I had a lot of different feelings while watching FWWM, mainly due to the fact it was so different to Twin Peaks. The campy comedy was gone, everything felt more real and more grimy. Laura’s trip to the club with Jacques Reno being the highlight (lowlight?) of showing how her life was unravelling around her. Going back to what I said earlier about Lynch saying more about her sexual abuse and drug addiction, I really began to feel like this was all Laura’s way of coping with what her Dad was doing all those years. Sure, he claims he didn’t know BOB was possessing him, but there are definitely a few clues dropped that he was in control. 

It does change your opinion on Leland and the TV show as a whole. Going further, are BOB, MIKE and the Black Lodge just a metaphor for abuse and evil? I don’t think it’s as simple as that, but it’s hard for me not to think about it everytime I see BOB now.

The Black Lodge itself and it’s inhabitants are more fleshed out during FWWM. The reveal that the backwards talking The Man From Another Place is the chopped off arm of MIKE was interesting, adding a new element to his previous appearances. His scene sat across the table from BOB showed them at odds over the battle for Laura. I particularly loved when during David Bowie’s sudden appearance, we got to see more of the Lodge’s monstrous and twisted demons, some of whom are apparently returning for the new series. This short scene was hugely disturbing, letting us know there was much more than we realised, as well as bringing back the Grandmother and Grandson that talked to Donna Hayward in season 2.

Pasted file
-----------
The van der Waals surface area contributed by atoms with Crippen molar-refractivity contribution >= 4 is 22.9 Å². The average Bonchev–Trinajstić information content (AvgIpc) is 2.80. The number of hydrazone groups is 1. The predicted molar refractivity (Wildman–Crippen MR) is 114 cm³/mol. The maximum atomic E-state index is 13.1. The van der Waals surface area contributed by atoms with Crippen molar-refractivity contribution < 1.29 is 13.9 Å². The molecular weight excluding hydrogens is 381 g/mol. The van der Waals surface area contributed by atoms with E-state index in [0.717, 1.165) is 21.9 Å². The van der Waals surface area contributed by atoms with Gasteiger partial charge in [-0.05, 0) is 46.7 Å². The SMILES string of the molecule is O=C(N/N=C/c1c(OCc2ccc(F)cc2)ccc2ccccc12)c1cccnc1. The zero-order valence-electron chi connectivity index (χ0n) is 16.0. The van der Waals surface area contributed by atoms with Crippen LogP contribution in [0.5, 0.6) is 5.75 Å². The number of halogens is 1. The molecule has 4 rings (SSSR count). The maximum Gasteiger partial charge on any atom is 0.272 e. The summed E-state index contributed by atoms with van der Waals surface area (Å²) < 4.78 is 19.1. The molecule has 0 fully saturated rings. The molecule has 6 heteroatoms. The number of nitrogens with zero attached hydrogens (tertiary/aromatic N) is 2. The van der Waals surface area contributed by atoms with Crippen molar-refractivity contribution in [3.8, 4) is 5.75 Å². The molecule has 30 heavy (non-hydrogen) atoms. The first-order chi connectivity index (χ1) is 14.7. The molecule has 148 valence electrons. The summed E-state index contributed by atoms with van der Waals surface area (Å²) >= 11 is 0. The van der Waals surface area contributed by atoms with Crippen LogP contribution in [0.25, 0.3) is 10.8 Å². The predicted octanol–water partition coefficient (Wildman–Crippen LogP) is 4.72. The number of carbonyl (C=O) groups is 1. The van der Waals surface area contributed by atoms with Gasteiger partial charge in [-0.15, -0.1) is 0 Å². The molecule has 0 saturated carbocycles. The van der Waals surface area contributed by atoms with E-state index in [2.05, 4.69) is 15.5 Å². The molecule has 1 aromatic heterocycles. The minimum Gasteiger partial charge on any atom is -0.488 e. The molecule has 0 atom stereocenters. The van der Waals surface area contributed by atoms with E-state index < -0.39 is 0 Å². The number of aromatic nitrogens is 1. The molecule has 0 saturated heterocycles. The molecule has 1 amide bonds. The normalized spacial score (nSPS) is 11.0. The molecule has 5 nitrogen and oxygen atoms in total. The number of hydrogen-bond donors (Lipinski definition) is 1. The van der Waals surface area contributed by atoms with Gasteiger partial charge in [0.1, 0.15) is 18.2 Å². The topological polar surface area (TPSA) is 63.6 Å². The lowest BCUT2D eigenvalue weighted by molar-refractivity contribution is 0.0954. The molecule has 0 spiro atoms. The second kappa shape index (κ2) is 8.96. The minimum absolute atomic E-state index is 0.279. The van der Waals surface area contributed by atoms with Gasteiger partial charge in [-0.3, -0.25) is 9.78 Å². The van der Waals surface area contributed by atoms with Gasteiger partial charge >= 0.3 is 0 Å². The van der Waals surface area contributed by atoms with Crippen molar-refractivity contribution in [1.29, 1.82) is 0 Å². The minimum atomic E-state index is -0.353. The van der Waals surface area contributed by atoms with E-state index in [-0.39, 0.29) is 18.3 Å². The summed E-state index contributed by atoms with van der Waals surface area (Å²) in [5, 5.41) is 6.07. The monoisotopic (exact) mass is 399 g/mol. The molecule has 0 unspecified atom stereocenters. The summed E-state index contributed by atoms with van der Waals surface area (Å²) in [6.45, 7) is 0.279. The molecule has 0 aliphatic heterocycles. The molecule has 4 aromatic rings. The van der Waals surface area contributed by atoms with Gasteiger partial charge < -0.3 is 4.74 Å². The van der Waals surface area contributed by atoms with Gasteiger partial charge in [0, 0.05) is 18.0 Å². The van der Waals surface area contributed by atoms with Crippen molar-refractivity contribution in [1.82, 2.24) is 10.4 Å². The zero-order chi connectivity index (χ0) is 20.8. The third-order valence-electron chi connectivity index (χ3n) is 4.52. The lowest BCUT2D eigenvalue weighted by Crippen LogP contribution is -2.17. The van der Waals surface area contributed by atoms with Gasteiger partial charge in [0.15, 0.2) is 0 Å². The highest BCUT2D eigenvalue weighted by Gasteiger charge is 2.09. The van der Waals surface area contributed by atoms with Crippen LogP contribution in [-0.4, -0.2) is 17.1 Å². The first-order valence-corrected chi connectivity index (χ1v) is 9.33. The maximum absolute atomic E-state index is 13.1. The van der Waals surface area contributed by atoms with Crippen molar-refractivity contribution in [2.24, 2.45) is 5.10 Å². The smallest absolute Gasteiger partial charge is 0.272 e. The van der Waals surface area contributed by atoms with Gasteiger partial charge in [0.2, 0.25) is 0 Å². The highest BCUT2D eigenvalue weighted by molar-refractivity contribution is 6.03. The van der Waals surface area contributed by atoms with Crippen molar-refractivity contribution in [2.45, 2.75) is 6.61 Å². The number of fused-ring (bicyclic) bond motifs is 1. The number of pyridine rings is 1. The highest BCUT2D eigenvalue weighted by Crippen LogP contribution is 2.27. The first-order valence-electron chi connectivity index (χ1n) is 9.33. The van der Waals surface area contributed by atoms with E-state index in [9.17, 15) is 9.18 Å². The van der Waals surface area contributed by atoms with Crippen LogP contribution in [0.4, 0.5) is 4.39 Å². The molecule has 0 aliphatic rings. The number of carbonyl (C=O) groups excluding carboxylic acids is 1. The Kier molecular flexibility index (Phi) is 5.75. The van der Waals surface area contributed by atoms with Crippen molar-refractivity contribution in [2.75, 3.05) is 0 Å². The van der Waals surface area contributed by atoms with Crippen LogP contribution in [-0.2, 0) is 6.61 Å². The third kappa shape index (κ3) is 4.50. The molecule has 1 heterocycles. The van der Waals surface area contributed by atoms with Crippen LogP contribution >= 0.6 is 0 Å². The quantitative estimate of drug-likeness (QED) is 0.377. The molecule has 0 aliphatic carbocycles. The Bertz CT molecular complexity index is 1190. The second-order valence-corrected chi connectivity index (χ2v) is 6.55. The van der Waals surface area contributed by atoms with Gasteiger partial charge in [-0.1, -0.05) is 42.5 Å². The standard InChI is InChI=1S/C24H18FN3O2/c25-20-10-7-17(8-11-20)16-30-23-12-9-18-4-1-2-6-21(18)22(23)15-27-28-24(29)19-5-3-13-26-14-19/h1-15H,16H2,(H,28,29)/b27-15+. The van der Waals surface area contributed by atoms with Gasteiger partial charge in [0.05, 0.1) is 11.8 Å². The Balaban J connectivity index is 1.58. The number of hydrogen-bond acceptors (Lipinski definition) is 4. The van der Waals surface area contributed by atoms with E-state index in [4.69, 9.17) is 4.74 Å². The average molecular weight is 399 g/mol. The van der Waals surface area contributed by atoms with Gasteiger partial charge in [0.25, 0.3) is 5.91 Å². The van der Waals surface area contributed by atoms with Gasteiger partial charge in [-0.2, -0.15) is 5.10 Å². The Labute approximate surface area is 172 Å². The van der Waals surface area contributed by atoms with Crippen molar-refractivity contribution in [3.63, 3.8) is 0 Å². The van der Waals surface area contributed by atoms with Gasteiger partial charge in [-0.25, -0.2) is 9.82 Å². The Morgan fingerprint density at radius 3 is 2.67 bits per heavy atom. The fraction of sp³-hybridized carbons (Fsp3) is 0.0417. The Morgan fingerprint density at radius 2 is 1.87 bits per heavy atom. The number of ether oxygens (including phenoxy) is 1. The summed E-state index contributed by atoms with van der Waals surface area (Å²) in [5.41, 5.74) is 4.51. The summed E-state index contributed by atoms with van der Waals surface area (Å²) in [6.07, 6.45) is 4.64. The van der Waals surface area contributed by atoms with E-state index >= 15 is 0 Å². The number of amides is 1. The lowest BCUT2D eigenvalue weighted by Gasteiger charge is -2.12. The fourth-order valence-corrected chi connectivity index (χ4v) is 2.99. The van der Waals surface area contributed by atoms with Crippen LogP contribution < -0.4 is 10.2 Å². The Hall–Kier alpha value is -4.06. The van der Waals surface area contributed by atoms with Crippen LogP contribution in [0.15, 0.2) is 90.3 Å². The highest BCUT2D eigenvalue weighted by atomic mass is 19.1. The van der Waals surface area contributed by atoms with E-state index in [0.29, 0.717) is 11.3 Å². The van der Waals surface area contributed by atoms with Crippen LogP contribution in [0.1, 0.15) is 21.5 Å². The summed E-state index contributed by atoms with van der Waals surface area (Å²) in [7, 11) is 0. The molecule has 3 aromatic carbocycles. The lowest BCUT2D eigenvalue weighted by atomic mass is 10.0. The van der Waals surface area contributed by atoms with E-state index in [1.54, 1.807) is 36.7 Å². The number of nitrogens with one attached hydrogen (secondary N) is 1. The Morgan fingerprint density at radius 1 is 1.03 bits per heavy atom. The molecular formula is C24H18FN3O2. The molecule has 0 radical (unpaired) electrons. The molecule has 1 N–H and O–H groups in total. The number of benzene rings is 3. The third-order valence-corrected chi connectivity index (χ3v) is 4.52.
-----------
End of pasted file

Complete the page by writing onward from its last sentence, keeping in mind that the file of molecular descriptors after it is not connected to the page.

With Fire Walk With Me acting as both a prequel and a sequel, Lynch got to both explore Laura’s past while leaving her future wide open. Odd that a dead character would have their fate left hanging in the balance, but I don’t think Laura is staying dead. Sheryl Lee being in the new series gives me hope we will see more of Laura than expected and that maybe because the Black Lodge is outside of Space and Time, a return for her and the real Coop will be bolder than a lot of people expect. 

Through the darkness of future’s past,
The magician longs to see.
One chants out between two worlds…
“Fire… walk with me.”